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Train station elevators running again after bitter cold weather ends

The elevators at the Huntington Long Island Rail

The elevators at the Huntington Long Island Rail Road Station were out of order on both sides of the track, seen here on Friday, Feb. 27, 2015. Credit: Steve Pfost

Out-of-service elevators can be more than an inconvenience.

In late February Dennis Doyle told us the elevators he relies on at the Huntington train station hadn't worked in two weeks. The station has two elevators, one on each side of the tracks, to provide service from the platform to multilevel parking garages as well as to the elevated walkway over the tracks.

When elevators are out of service, "there's an issue with accessing the overpass because I never know which side the train is going to come in on," Doyle said of nights the train arrives on Track A when his car is parked on the Track B side. He resorted to hailing a taxi to take him and a disabled passenger to the other side of the tracks.

When the outage persisted, he called the Long Island Rail Road. "They said they don't service the elevators, they only service the tracks," Doyle, of East Northport, said. "I called Town Hall, the Public Safety office, where a lady told me that they had ordered parts and were waiting for them to come in.

"Then I was connected to another department, where a gentleman said it's not broken, we turned it off because of the cold."

Which left Doyle, who has two hip replacements and other health issues, in the cold as well as in the dark. "I told them there's no way of telling when you leave Penn Station which side of the tracks you're going to come in on," he said.

Town Hall told us that the extended bout of cold weather was to blame. "We took both elevators down because of the extreme cold," spokesman A.J. Carter said.

The cold thickened the fluids in the hydraulic mechanism "making it difficult for the car to move" in response to the call button, Carter said.

One elevator was back in working order by the evening of the day Doyle notified us, which corresponded to the end of that single-digit temperature spell. Carter said it was returned to service that afternoon when a town department head checked and found it operational. The second needed a repair that was completed the next week.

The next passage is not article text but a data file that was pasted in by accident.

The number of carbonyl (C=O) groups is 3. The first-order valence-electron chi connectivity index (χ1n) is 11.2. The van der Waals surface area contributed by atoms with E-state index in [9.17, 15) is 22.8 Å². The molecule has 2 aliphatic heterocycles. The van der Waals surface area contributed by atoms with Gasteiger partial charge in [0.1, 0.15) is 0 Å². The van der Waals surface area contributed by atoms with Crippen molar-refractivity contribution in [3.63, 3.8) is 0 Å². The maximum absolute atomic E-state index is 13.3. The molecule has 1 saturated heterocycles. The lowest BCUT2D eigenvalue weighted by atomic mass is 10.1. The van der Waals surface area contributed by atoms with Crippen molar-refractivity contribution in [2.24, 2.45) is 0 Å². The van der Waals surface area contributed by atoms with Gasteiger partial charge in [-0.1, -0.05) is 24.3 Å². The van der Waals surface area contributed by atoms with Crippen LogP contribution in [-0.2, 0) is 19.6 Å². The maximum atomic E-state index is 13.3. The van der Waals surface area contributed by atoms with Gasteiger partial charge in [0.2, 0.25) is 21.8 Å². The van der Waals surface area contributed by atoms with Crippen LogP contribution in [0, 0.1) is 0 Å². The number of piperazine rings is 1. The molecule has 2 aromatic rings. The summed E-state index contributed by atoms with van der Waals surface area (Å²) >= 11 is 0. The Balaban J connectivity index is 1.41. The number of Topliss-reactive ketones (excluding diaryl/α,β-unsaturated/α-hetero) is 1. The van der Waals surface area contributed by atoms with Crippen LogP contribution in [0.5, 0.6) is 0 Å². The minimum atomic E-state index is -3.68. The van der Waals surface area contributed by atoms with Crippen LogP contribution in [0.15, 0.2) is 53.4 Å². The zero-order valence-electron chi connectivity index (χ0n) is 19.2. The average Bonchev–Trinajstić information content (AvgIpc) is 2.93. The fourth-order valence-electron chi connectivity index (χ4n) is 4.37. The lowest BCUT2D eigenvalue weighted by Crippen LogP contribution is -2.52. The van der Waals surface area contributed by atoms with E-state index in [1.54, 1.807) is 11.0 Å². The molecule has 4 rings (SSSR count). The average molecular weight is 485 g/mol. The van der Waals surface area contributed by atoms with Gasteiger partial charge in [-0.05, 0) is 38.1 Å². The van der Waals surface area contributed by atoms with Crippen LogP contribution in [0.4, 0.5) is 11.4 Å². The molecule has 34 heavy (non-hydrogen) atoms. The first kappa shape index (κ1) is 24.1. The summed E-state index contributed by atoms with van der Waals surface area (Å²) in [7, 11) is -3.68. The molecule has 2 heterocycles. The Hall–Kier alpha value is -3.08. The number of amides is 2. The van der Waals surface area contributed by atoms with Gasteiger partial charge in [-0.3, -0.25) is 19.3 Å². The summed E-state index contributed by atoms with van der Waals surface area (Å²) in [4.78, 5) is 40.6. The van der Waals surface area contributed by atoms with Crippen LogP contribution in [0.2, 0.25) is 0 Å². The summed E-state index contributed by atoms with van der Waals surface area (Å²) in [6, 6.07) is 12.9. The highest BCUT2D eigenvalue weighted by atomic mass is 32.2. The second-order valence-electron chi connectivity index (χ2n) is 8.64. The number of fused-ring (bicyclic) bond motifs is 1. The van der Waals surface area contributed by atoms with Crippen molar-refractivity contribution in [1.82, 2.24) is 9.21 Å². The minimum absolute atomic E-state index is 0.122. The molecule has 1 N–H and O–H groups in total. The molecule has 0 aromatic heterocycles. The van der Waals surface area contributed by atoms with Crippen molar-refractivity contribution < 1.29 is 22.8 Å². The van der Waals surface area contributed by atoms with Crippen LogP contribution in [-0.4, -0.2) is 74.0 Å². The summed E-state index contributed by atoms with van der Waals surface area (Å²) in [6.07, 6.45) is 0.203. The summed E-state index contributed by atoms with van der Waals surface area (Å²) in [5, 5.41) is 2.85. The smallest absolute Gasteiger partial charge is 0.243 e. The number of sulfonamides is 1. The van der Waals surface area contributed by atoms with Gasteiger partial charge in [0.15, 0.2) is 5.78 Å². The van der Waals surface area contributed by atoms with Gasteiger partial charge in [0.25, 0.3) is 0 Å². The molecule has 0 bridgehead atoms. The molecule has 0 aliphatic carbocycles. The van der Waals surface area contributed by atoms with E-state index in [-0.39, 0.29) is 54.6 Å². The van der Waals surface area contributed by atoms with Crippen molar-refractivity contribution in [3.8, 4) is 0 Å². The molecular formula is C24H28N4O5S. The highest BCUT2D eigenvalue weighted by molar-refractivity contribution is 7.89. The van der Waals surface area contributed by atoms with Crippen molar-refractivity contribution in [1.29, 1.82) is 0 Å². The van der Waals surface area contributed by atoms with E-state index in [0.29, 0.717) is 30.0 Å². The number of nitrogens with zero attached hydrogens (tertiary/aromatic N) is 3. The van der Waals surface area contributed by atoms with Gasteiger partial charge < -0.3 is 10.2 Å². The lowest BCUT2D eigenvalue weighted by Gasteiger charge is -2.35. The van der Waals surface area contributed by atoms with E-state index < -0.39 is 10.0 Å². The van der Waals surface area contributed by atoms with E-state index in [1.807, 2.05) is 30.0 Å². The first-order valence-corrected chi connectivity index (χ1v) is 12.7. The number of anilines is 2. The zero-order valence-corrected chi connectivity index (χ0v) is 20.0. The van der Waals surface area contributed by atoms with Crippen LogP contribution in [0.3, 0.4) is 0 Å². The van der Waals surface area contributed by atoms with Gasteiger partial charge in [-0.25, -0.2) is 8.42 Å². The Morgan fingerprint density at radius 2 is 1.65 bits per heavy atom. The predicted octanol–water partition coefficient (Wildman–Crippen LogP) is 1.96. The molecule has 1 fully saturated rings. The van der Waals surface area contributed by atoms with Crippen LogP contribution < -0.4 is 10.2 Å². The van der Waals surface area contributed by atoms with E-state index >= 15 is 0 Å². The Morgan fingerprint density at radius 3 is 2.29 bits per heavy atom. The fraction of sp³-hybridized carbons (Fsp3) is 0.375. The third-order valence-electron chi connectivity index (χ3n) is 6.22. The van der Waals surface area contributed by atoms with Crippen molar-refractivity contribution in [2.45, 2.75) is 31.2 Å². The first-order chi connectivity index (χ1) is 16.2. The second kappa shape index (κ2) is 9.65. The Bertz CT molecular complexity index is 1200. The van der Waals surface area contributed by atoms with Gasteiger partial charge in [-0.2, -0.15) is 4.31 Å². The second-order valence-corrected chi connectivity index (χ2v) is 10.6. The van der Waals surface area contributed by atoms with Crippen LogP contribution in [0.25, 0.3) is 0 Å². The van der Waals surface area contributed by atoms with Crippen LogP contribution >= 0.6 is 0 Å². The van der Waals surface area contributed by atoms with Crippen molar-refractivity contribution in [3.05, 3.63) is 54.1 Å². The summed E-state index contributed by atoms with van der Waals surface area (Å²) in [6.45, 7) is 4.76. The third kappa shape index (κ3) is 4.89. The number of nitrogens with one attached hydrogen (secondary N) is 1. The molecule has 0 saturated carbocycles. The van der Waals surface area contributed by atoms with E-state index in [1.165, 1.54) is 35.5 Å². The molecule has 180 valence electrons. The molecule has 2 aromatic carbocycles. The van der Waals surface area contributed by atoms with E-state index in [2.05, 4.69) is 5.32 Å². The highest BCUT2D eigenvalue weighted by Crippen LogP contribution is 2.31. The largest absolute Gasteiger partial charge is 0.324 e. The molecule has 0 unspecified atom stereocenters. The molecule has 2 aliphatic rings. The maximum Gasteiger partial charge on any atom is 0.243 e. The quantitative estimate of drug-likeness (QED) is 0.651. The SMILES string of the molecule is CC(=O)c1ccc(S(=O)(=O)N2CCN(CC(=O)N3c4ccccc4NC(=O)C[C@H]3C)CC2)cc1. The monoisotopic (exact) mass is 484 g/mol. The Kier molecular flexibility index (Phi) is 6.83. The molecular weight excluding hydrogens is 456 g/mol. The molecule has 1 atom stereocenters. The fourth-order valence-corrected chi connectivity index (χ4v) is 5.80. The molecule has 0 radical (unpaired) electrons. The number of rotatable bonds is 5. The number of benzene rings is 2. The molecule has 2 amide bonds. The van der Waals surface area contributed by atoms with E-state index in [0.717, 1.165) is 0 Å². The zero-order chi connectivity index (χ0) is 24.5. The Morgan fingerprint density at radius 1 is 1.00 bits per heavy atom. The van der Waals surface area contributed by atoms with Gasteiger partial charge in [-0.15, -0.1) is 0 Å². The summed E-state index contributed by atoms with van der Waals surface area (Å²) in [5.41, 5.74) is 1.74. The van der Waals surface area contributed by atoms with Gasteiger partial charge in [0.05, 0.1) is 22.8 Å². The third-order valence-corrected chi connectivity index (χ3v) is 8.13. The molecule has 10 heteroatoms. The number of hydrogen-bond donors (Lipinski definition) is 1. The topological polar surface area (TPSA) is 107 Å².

The town is researching the use of heating devices to protect the equipment, Carter said, and anticipates they should be in place by next winter.


In 2011, Antoinette Glacken urged Nassau County to exempt senior citizens from the fee required for a home alarm system. Seniors, she said, are already "financially choked."

County Executive Edward Mangano, a Republican, directed the county's Hardship Review Board to consider doing exactly that and called Glacken's proposal "a good suggestion."

Though it may have been good, it faltered. More than two years passed before a formal proposal was initialed by the county executive's office, in December 2013 and sent to the legislature the next month. The proposal would permit the county's police department to "arrange relief from payment of such fees and penalties."

Another year passed with no action.

In January, we contacted the office of the legislature's presiding officer, Norma L. Gonsalves (R-East Meadow), where spokesman Matt Fernandez said the measure had been held up because of "concerns over the subjectivity of what constitutes a hardship. . . . It wasn't well defined in the law regarding if a hardship exists." The concerns were passed along to the administration, he said, and "that was the last that was heard."

We asked Mangano's office about the measure and received a response from Nassau Police Insp. Kenneth Lack: "The commissioner of police is available to address concerns at the legislative meeting. No further amendments are necessary."

When told of those remarks, Fernandez said, "There's been no change in our position. We still feel there are flaws in the legislation. The concerns that we had need to be addressed."

Stalemate, anyone?

In the interim, Glacken received another notice that her alarm system had sent a false signal -- "You are operating this alarm without a permit," it said -- and was told to pay a $150 fine and a $100 permit fee or risk that police will not respond to alarms.

Glacken, who moved from the South Bronx to Uniondale in 1960 with her husband and children, said she spent years working at the Colony Diner in East Meadow "from 9 at night to 6 in morning, then came home and got the kids ready for school."

She considers the alarm fee "very unfair for senior citizens who want to protect their homes. I'm sorry, I'm on fixed income. I cannot afford these fees. If you could help me, I'd appreciate it. I hate to get rid of my alarm system with everything going on today."

Her good suggestion, at least for now, appears to have fallen victim to a standoff.

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